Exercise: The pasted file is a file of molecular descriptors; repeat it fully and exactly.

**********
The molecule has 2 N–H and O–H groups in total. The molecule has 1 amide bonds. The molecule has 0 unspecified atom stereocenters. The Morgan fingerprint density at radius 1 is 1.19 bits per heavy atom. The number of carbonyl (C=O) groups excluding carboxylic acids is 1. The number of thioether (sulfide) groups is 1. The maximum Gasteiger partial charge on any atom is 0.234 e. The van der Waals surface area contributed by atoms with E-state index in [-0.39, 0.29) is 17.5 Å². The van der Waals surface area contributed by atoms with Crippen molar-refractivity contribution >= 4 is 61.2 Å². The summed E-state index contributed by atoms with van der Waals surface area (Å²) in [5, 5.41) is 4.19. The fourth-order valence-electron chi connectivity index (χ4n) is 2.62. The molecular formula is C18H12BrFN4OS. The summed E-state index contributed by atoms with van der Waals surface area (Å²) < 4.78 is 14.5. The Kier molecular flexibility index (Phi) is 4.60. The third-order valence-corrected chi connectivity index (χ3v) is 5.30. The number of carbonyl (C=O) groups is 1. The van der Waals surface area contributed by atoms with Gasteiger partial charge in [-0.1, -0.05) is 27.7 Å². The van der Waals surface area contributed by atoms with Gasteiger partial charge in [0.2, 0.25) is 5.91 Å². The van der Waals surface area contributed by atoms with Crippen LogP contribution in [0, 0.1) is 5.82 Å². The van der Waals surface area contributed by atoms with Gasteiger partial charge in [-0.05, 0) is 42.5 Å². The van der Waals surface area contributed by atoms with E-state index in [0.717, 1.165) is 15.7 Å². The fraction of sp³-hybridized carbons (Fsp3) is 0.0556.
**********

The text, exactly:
The molecule has 2 N–H and O–H groups in total. The molecule has 1 amide bonds. The molecule has 0 unspecified atom stereocenters. The Morgan fingerprint density at radius 1 is 1.19 bits per heavy atom. The number of carbonyl (C=O) groups excluding carboxylic acids is 1. The number of thioether (sulfide) groups is 1. The maximum Gasteiger partial charge on any atom is 0.234 e. The van der Waals surface area contributed by atoms with E-state index in [-0.39, 0.29) is 17.5 Å². The van der Waals surface area contributed by atoms with Crippen molar-refractivity contribution >= 4 is 61.2 Å². The summed E-state index contributed by atoms with van der Waals surface area (Å²) in [5, 5.41) is 4.19. The fourth-order valence-electron chi connectivity index (χ4n) is 2.62. The molecular formula is C18H12BrFN4OS. The summed E-state index contributed by atoms with van der Waals surface area (Å²) < 4.78 is 14.5. The Kier molecular flexibility index (Phi) is 4.60. The third-order valence-corrected chi connectivity index (χ3v) is 5.30. The number of carbonyl (C=O) groups is 1. The van der Waals surface area contributed by atoms with Gasteiger partial charge in [-0.1, -0.05) is 27.7 Å². The van der Waals surface area contributed by atoms with Gasteiger partial charge in [0.2, 0.25) is 5.91 Å². The van der Waals surface area contributed by atoms with Crippen LogP contribution in [0, 0.1) is 5.82 Å². The van der Waals surface area contributed by atoms with Gasteiger partial charge in [-0.05, 0) is 42.5 Å². The van der Waals surface area contributed by atoms with E-state index in [0.717, 1.165) is 15.7 Å². The fraction of sp³-hybridized carbons (Fsp3) is 0.0556.